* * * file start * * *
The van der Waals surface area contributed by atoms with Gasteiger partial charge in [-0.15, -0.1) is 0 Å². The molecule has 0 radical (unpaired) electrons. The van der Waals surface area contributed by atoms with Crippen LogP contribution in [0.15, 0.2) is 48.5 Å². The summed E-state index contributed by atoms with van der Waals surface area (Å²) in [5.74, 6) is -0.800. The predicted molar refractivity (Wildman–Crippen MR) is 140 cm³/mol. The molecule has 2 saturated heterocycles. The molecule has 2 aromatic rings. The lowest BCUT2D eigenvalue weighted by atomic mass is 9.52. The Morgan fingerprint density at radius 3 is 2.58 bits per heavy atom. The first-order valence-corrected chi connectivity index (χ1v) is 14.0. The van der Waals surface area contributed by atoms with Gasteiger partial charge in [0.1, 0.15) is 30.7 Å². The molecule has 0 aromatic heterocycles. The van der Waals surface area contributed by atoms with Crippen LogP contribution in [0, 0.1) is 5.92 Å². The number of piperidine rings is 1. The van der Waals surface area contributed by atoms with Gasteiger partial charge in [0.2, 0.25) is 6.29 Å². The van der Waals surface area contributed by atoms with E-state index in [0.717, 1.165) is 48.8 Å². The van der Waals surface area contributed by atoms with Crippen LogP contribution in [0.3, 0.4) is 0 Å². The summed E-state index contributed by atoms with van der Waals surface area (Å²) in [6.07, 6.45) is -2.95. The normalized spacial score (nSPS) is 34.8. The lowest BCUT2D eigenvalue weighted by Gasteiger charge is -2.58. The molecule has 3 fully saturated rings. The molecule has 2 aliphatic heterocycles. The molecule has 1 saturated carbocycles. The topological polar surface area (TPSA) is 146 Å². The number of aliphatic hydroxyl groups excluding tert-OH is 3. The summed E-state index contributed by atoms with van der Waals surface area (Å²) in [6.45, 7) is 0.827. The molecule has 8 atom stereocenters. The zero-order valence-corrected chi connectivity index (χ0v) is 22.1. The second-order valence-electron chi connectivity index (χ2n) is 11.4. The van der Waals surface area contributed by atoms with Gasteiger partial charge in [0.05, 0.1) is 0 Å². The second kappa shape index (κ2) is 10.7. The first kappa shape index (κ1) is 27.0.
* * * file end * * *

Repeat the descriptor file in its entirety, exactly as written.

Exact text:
The van der Waals surface area contributed by atoms with Gasteiger partial charge in [-0.15, -0.1) is 0 Å². The molecule has 0 radical (unpaired) electrons. The van der Waals surface area contributed by atoms with Crippen LogP contribution in [0.15, 0.2) is 48.5 Å². The summed E-state index contributed by atoms with van der Waals surface area (Å²) in [5.74, 6) is -0.800. The predicted molar refractivity (Wildman–Crippen MR) is 140 cm³/mol. The molecule has 2 saturated heterocycles. The molecule has 2 aromatic rings. The lowest BCUT2D eigenvalue weighted by atomic mass is 9.52. The Morgan fingerprint density at radius 3 is 2.58 bits per heavy atom. The first-order valence-corrected chi connectivity index (χ1v) is 14.0. The van der Waals surface area contributed by atoms with Gasteiger partial charge in [0.1, 0.15) is 30.7 Å². The molecule has 0 aromatic heterocycles. The van der Waals surface area contributed by atoms with Crippen LogP contribution in [0, 0.1) is 5.92 Å². The number of piperidine rings is 1. The van der Waals surface area contributed by atoms with Gasteiger partial charge in [0.2, 0.25) is 6.29 Å². The van der Waals surface area contributed by atoms with E-state index in [0.717, 1.165) is 48.8 Å². The van der Waals surface area contributed by atoms with Crippen LogP contribution in [0.3, 0.4) is 0 Å². The summed E-state index contributed by atoms with van der Waals surface area (Å²) in [6.07, 6.45) is -2.95. The normalized spacial score (nSPS) is 34.8. The lowest BCUT2D eigenvalue weighted by Gasteiger charge is -2.58. The molecule has 3 fully saturated rings. The molecule has 2 aliphatic heterocycles. The molecule has 1 saturated carbocycles. The topological polar surface area (TPSA) is 146 Å². The number of aliphatic hydroxyl groups excluding tert-OH is 3. The summed E-state index contributed by atoms with van der Waals surface area (Å²) in [6.45, 7) is 0.827. The molecule has 8 atom stereocenters. The zero-order valence-corrected chi connectivity index (χ0v) is 22.1. The second-order valence-electron chi connectivity index (χ2n) is 11.4. The van der Waals surface area contributed by atoms with Gasteiger partial charge in [0.05, 0.1) is 0 Å². The second kappa shape index (κ2) is 10.7. The first kappa shape index (κ1) is 27.0.